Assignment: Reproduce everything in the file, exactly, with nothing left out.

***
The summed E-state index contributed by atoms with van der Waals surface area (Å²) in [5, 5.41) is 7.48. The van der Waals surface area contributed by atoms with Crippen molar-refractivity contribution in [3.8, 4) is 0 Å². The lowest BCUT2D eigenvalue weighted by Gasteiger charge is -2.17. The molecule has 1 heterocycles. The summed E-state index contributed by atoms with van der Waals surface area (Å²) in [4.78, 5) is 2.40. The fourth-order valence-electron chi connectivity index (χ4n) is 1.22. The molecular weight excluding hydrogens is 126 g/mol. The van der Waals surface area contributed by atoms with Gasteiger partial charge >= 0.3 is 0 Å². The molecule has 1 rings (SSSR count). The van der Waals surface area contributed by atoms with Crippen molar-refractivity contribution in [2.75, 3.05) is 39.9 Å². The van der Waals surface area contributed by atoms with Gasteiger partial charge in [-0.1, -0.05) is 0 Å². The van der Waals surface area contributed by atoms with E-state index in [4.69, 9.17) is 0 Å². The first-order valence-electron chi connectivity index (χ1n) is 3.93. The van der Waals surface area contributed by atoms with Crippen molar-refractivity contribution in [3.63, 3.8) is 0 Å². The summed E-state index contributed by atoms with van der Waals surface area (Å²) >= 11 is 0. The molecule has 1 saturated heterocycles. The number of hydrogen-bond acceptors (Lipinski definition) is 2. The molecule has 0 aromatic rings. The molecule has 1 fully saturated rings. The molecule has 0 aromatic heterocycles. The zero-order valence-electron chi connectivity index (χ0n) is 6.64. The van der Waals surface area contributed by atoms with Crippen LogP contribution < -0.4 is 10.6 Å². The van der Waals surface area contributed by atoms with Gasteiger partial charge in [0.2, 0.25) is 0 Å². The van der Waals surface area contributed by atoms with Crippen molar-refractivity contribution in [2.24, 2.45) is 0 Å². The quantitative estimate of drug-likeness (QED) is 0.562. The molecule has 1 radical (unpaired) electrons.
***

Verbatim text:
The summed E-state index contributed by atoms with van der Waals surface area (Å²) in [5, 5.41) is 7.48. The van der Waals surface area contributed by atoms with Crippen molar-refractivity contribution in [3.8, 4) is 0 Å². The lowest BCUT2D eigenvalue weighted by Gasteiger charge is -2.17. The molecule has 1 heterocycles. The summed E-state index contributed by atoms with van der Waals surface area (Å²) in [4.78, 5) is 2.40. The fourth-order valence-electron chi connectivity index (χ4n) is 1.22. The molecular weight excluding hydrogens is 126 g/mol. The van der Waals surface area contributed by atoms with Gasteiger partial charge >= 0.3 is 0 Å². The molecule has 1 rings (SSSR count). The van der Waals surface area contributed by atoms with Crippen molar-refractivity contribution in [2.75, 3.05) is 39.9 Å². The van der Waals surface area contributed by atoms with Gasteiger partial charge in [-0.1, -0.05) is 0 Å². The van der Waals surface area contributed by atoms with E-state index in [4.69, 9.17) is 0 Å². The first-order valence-electron chi connectivity index (χ1n) is 3.93. The van der Waals surface area contributed by atoms with Crippen molar-refractivity contribution in [3.63, 3.8) is 0 Å². The summed E-state index contributed by atoms with van der Waals surface area (Å²) >= 11 is 0. The molecule has 1 saturated heterocycles. The number of hydrogen-bond acceptors (Lipinski definition) is 2. The molecule has 0 aromatic rings. The molecule has 1 fully saturated rings. The molecule has 0 aromatic heterocycles. The zero-order valence-electron chi connectivity index (χ0n) is 6.64. The van der Waals surface area contributed by atoms with Crippen LogP contribution < -0.4 is 10.6 Å². The van der Waals surface area contributed by atoms with Gasteiger partial charge in [0.2, 0.25) is 0 Å². The van der Waals surface area contributed by atoms with Crippen molar-refractivity contribution in [2.24, 2.45) is 0 Å². The quantitative estimate of drug-likeness (QED) is 0.562. The molecule has 1 radical (unpaired) electrons.